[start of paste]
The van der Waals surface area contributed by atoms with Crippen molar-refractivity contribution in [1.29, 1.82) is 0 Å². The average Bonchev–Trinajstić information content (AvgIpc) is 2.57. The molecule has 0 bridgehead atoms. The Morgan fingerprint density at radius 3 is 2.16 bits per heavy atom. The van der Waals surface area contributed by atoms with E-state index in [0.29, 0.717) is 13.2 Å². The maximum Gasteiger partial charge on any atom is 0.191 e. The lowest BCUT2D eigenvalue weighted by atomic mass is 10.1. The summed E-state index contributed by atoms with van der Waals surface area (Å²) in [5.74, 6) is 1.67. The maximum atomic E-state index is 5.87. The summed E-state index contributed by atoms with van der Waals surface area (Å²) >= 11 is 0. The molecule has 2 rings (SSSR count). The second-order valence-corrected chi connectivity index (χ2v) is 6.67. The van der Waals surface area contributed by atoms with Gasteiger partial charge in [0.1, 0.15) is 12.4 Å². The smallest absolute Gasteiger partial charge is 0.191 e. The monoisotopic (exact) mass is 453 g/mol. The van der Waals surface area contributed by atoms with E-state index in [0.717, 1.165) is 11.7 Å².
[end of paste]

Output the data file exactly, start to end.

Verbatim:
The van der Waals surface area contributed by atoms with Crippen molar-refractivity contribution in [1.29, 1.82) is 0 Å². The average Bonchev–Trinajstić information content (AvgIpc) is 2.57. The molecule has 0 bridgehead atoms. The Morgan fingerprint density at radius 3 is 2.16 bits per heavy atom. The van der Waals surface area contributed by atoms with E-state index in [0.29, 0.717) is 13.2 Å². The maximum Gasteiger partial charge on any atom is 0.191 e. The lowest BCUT2D eigenvalue weighted by atomic mass is 10.1. The summed E-state index contributed by atoms with van der Waals surface area (Å²) in [5.74, 6) is 1.67. The maximum atomic E-state index is 5.87. The summed E-state index contributed by atoms with van der Waals surface area (Å²) >= 11 is 0. The molecule has 2 rings (SSSR count). The second-order valence-corrected chi connectivity index (χ2v) is 6.67. The van der Waals surface area contributed by atoms with Gasteiger partial charge in [0.1, 0.15) is 12.4 Å². The smallest absolute Gasteiger partial charge is 0.191 e. The monoisotopic (exact) mass is 453 g/mol. The van der Waals surface area contributed by atoms with E-state index in [0.717, 1.165) is 11.7 Å².